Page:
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Parked Cars Already Blocking Grand Army Plaza's Two-Way Bike Lane

The DOT installed the controversial unprotected lanes over the past week, but some drivers are ignoring the green paint, leading to more potential for accidents.

The highly controversial, two-way bike lane has arrived on Plaza Street and Plaza Street East—but the bright green paint doesn't seem to be stopping drivers from parking on it.

A double-parked car was spotted smack in the middle of the lane on Monday (first photo in the gallery), just days after the lanes were installed.

"They added arrows and bike lane markers ... but cars still stop and/or park in the lane. I just missed the shot of the four bikers cursing out this guy while having to go around with other traffic coming," wrote Prospect Heighter Diane Ungar, who sent in the photos.

The bike lane was of the transportation committees of Community Board 6 (Park Slope) and CB8 (Prospect Heights). 

When the DOT announced their plans to install the two way bike lane, many biking advocates protested that an unprotected two-way bike lane is particularly dangerous because of exactly this issue: double parked cars would force bicyclists into traffic and drivers onto the bike lane to go around them. With bicyclists going both ways, the potential for accidents goes up even higher.

“What happens when a cyclist going contraflow is confronted by a car going around a double parked car?” asked one resident at the April 19 meeting.

“It’s a terrible disaster waiting to happen,” said another.

Several people said design is also too dangerous for pedestrians, who would need to watch for cars and bikes in both directions when trying to cross. A number of speakers preferred the Prospect Park West design, which allows pedestrians to stop between crossing the bike lane and crossing the street.

In repsonse to the concerns, DOT spokesman Chris Hrones said that 25 percent of bikers already rode against traffic.

“You already have that. What we’re trying to do is make it more predictable,” he said.

And after approving the design, members of both community boards said that while it wasn't perfect, it was a step in the right direction

“This is a good compromise,” said Robert Witherwax, coordinator of GAPCo, a Grand Army Plaza community organization that worked closely with the DOT in designing the plan. “It’s a good way to share the street.”

Chris August 07, 2012 at 10:42 PM
I ride this everyday. Drivers have been parked in the bike lane ever since the green paint went in. It's a joke. What are the community boards going to do to fix it?
zinka August 08, 2012 at 12:42 AM
This project was designed to encourage and allow double-parking. No one should be surprised that it results in double-parking. This is incredibly dangerous, and shows why we shouldn't design our streets to encourage lawbreaking by drivers (or anyone else).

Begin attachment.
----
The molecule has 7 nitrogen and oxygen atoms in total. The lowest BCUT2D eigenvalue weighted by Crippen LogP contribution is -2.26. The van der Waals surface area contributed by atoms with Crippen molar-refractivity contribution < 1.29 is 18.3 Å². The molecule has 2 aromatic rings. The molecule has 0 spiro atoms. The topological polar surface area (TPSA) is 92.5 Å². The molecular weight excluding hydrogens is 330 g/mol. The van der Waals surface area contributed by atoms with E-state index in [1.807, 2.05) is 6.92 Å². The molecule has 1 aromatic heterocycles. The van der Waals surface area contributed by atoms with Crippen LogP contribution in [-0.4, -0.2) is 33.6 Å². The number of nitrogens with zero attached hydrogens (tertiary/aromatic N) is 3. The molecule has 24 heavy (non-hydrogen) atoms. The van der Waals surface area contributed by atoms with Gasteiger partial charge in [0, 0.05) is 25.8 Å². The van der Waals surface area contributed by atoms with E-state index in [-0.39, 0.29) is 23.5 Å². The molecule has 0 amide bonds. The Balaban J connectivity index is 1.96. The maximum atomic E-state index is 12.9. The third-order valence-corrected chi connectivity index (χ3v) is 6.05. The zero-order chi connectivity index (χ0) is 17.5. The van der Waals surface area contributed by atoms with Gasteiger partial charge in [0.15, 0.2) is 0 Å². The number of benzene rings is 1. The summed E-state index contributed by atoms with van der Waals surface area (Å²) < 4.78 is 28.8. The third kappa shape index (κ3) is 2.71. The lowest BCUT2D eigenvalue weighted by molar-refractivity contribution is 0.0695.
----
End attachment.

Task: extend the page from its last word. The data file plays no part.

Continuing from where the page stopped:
frank August 08, 2012 at 12:46 AM
why do we take away lane.......... its all over the city make for a very bad day for drives
Elaine August 08, 2012 at 01:05 AM
Only a protected lane like on Prospect park west makes sense here. Back to the drawing board!!!!
poppy August 08, 2012 at 02:05 AM
you think people are going to stop double parking because of a bike line that will never happen what dopes that think that would happen
Andrea August 08, 2012 at 02:28 AM
That's why it needs to be a real bike lane like on the park. This doesn't work. Already had to ride in traffic because it was blocked today. Will not take my kids on it, that's for sure. The DOT needs to fix it soon.
Andrea August 08, 2012 at 02:29 AM
Amen!
Chicken Underwear August 08, 2012 at 02:39 AM
I am shocked (not)
Clifford Fee August 08, 2012 at 02:52 AM
What traffic engineers know and most people don't understand is that traffic on a route only goes as fast as the traffic at the slowest point. For example, along Prospect Park West the slowest point is the circle at the end. Traffic cannot go any faster than it can get around the circle. If you had ten lanes on Prospect Park West traffic would not go any faster because it would all slow at the circle. More lanes do not make faster traffic.
Michael Padwee August 08, 2012 at 01:54 PM
Drivers who don't obey traffic rules should be ticketed. By the same token, bikers should be ticketed for disobeying the rules, also. But this is NEVER done--to the detriment of pedestrian safety!
jill August 08, 2012 at 02:27 PM
On the contrary, Padwee, I myself, along with many of my cyclist friends, have received hefty tickets for riding on the sidewalk(often when the road is unsafe) I have, however, yet to hear of a single ticket given to a car parked in a bike lane.
Hambone August 08, 2012 at 02:30 PM
I bet if you go to that corner, you will see that the sign post the bike is chained to says, "NO PARKING HERE TO CORNER"!
Hambone August 08, 2012 at 02:32 PM
Well, it seems like the city has stumbled upon another revenue stream. Tickets for parking/stopping in bike lanes.
Chicken Underwear August 08, 2012 at 02:38 PM
What planet are you on. Virtually , nobody got a speeding ticket in the 78th Precinct http://www.brooklynpaper.com/stories/35/30/all_brownstonespeedingjune_2012_07_27_bk.html and hundreds of bikers are getting ticketed. http://brooklynpaper.com/stories/34/14/all_bikecrackdown_2011_4_8_bk.html
Sara August 08, 2012 at 02:41 PM
Yeah this is poorly thought out and executed
Howard G. August 08, 2012 at 04:28 PM
I need to jump on the bandwagon here. On numerous occasions, I have witnessed bicycle riders being ticketed by the NYPD in our neighborhood. One incident involved a woman cyclist who made a right turn through a red light onto Vanderbilt Avenue, from Sterling Place. She even stopped and looked before she turned. Obviously she still qualified for the moving violation. If you wish to encourage double trouble, just try that maneuver while you're sipping a 32-ounce soda.
Elaine August 08, 2012 at 06:11 PM
What is Rob Witherwax and the community board going to do to correct this mistake? It must be made safer!!!!
NBBL watch August 08, 2012 at 08:04 PM
You can also thank NBBL's Louise Hainline for this. She took credit for DOT scrapping its original plan for a protected lane here. The community boards bowed to the pressure. Our families pay the price as a result. “If we had not done what we’ve been doing with the bike lanes, they probably would have moved ahead." Um, thanks?